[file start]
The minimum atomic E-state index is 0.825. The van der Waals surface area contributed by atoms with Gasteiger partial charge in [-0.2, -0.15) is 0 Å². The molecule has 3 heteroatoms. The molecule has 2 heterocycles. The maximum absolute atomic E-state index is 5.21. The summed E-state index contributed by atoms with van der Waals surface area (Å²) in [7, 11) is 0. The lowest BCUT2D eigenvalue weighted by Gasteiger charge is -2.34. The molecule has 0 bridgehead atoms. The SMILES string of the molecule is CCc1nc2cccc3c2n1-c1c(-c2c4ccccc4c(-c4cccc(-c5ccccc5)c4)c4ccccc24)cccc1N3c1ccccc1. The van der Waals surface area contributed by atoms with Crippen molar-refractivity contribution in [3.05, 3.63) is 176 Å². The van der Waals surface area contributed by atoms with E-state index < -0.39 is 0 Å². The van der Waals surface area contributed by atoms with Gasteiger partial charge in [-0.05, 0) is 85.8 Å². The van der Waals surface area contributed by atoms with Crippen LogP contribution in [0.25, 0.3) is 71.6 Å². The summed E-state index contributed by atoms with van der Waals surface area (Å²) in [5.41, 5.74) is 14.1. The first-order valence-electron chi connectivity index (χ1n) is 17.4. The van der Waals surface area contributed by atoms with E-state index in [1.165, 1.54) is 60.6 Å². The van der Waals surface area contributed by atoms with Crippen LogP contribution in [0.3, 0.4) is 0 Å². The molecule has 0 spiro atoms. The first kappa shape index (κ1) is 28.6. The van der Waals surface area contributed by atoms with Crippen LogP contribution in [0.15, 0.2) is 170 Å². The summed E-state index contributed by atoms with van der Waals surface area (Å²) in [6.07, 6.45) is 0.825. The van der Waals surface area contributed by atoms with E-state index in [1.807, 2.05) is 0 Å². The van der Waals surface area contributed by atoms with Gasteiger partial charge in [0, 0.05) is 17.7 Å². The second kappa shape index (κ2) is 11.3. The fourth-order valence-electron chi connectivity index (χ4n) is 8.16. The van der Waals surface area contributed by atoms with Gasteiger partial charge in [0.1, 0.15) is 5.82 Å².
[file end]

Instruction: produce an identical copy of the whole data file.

The minimum atomic E-state index is 0.825. The van der Waals surface area contributed by atoms with Gasteiger partial charge in [-0.2, -0.15) is 0 Å². The molecule has 3 heteroatoms. The molecule has 2 heterocycles. The maximum absolute atomic E-state index is 5.21. The summed E-state index contributed by atoms with van der Waals surface area (Å²) in [7, 11) is 0. The lowest BCUT2D eigenvalue weighted by Gasteiger charge is -2.34. The molecule has 0 bridgehead atoms. The SMILES string of the molecule is CCc1nc2cccc3c2n1-c1c(-c2c4ccccc4c(-c4cccc(-c5ccccc5)c4)c4ccccc24)cccc1N3c1ccccc1. The van der Waals surface area contributed by atoms with Crippen molar-refractivity contribution in [3.05, 3.63) is 176 Å². The van der Waals surface area contributed by atoms with E-state index < -0.39 is 0 Å². The van der Waals surface area contributed by atoms with Gasteiger partial charge in [-0.05, 0) is 85.8 Å². The van der Waals surface area contributed by atoms with Crippen LogP contribution in [0.25, 0.3) is 71.6 Å². The summed E-state index contributed by atoms with van der Waals surface area (Å²) in [5.41, 5.74) is 14.1. The first-order valence-electron chi connectivity index (χ1n) is 17.4. The van der Waals surface area contributed by atoms with E-state index in [1.165, 1.54) is 60.6 Å². The van der Waals surface area contributed by atoms with Crippen LogP contribution in [0.3, 0.4) is 0 Å². The molecule has 0 spiro atoms. The first kappa shape index (κ1) is 28.6. The van der Waals surface area contributed by atoms with Crippen LogP contribution in [0.15, 0.2) is 170 Å². The summed E-state index contributed by atoms with van der Waals surface area (Å²) in [6.07, 6.45) is 0.825. The van der Waals surface area contributed by atoms with E-state index in [1.807, 2.05) is 0 Å². The van der Waals surface area contributed by atoms with Gasteiger partial charge in [0, 0.05) is 17.7 Å². The second kappa shape index (κ2) is 11.3. The fourth-order valence-electron chi connectivity index (χ4n) is 8.16. The van der Waals surface area contributed by atoms with Gasteiger partial charge in [0.1, 0.15) is 5.82 Å².